Srinagar’s Mosques and Shrines

Most of Srinagar’s most famous shrines and mosques lie within or close to the old city. The architecture of these monuments is unique, mostly constructed of wood and brick/stone masonry, with multi-levelled sloping roofs and tall spires reminiscent of Hindu and Buddhist religious structures from the western and central Himalayas. They have elaborately and beautifully ornate polychromatic interiors finished with wood and papier-mache.

Click here to go to my flickr collection of Srinagar photos


Dastgir Sahib Khanyar

Dastgir Sahib is a shrine built in the 18th c, housing the relics of a saint. It consists of a square building containing the relic and a few ancillary rooms, and a rectangular building that wraps around the square one on two sides. This consists mostly of a large hall used as a meeting/gathering hall and mosque.

View of Dastgir Sahib when approaching from the south

The rectangular building of Dastgir Sahib containing the main hall/mosque

The square relic building and rectangular hall/mosque

Entrance hallway of Dastgir Sahib

Looking out to the entrance porch

Dastgir Sahib inteirors, looking from the large hall towards the relic room

The ornate mihrab niche and minbar in the hall/mosque


Roza Bal

Roza Bal is a small shrine that the “Jesus Lived in India” crowd believes contains the grave of Jesus Christ. Details can be found elsewhere. Since this structure is just north of Dastgir Sahib, I thought I should mention it here!

Roza Bal


Srinagar’s Jami Masjid

The large Jami Masjid of Srinagar is a beautifully austere structure, built of exposed brick masonry in the 18th c after the original 14th c wood structure burnt down.

Jami Masjid eastern facade

East entrance

South/main entrance

Roof and spire detail (over the mihrab at the center of the western arcade)

South/main entrance

Looking into the central courtyard

Central courtyard

Mihrab hall at the center of the western arcade

Mihrab niche with the 99 names of Allah written above

Arcade with wooden ceiling and pillars

Wooden ceiling and pillars

Ceiling over a central hall

Modern-day muezzin


Khanqah of Shah Hamdan

The khanqah is a large wooden meeting hall/mosque from the 18th c with ornate wooden decorations on the exterior and wood and papier mache work on the porch and interiors.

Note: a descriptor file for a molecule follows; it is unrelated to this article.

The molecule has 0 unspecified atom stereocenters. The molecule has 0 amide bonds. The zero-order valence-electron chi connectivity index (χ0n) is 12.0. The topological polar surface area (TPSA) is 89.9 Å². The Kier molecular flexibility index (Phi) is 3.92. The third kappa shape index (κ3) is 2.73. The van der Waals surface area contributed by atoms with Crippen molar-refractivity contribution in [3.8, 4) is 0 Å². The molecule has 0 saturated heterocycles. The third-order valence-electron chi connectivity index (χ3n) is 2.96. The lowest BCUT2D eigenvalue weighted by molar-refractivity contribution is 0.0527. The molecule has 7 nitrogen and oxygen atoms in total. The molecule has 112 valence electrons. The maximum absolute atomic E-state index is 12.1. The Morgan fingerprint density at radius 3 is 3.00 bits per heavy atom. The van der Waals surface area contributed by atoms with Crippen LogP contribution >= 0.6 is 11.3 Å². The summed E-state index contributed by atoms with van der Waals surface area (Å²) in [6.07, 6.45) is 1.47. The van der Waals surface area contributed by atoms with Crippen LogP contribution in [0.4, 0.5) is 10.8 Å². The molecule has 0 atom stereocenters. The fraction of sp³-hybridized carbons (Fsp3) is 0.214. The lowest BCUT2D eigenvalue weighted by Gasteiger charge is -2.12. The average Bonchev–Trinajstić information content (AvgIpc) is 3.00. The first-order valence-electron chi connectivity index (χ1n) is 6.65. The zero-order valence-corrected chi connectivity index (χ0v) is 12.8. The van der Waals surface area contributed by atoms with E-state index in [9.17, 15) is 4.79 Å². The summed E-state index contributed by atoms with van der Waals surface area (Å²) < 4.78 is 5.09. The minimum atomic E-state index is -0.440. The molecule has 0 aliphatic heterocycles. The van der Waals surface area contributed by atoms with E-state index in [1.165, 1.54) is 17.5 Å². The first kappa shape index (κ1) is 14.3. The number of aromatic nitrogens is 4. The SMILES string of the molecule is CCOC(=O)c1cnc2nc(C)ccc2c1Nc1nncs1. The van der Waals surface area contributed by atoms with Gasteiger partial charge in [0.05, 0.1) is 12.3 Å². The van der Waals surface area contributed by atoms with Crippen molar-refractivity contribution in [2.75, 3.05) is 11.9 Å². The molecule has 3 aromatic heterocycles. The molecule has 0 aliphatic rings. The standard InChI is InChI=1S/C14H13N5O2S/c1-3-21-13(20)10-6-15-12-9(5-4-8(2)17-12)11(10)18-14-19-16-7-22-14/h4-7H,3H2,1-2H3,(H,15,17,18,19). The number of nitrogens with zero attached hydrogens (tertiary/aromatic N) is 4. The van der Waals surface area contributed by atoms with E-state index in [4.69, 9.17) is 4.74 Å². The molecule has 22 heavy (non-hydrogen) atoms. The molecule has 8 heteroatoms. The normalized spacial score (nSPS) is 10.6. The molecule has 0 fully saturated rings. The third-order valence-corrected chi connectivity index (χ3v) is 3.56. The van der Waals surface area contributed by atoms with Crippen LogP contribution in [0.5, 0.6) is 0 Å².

Khanqah Shah Hamdan

Papier-mache (?) work on a side building

Entrance facade

Entrance porch

Entrance porch

Wood and papier-mache work on the porch walls and ceiling

Entrance doorway

Khanqah Shah Hamdan interior


Naqshband Sahib

The main structure is a beautiful square 17th c meeting hall/mosque of wood and stone masonry. There is a side building that I think contains the relic of a saint.

Main hall/mosque of Naqshband Sahib

Central spire with a balcony for aazaan

Naqshband Sahib main hall/mosque interior


Patthar Masjid

Patthar Masjid (literally Stone Mosque) is very different to other monumental Srinagar mosques in both design and materials. It is a much more conventional Mughal-style mosque from the 17th c. It is basically one long (3-bayed) arcade to the west of an enclosed courtyard.

Patthar Masjid

Looking out from the mosque to the courtyard

The mosque’s qibla wall from the outside


Makhdoom Sahib

Makhdoom Sahib is the dargah (mausoleum) of a saint and one of the most important shrines in Srinagar, but architecturally it is not as interesting as other shrines in the city. It is halfway up the hill of Hari Parbat, and offers expansive views of the old city.

Steps leading up to Makhdoom Sahib

The spires of Makhdoom Sahib’s dargah

The dargah of Makhdoom Sahib


Akhund Mullah Shah Mosque

This mosque is close to Makhdoom Sahib’s dargah, built in the 17th c. It is a Mughal mosque but the small overall proportions combined with high walls and comparatively wide arcade make for a small inner courtyard and odd feel, with possible defensive purposes.

Akhund Mullah Shah Mosque

Entrance to mosque

3 thoughts on “Srinagar’s Mosques and Shrines

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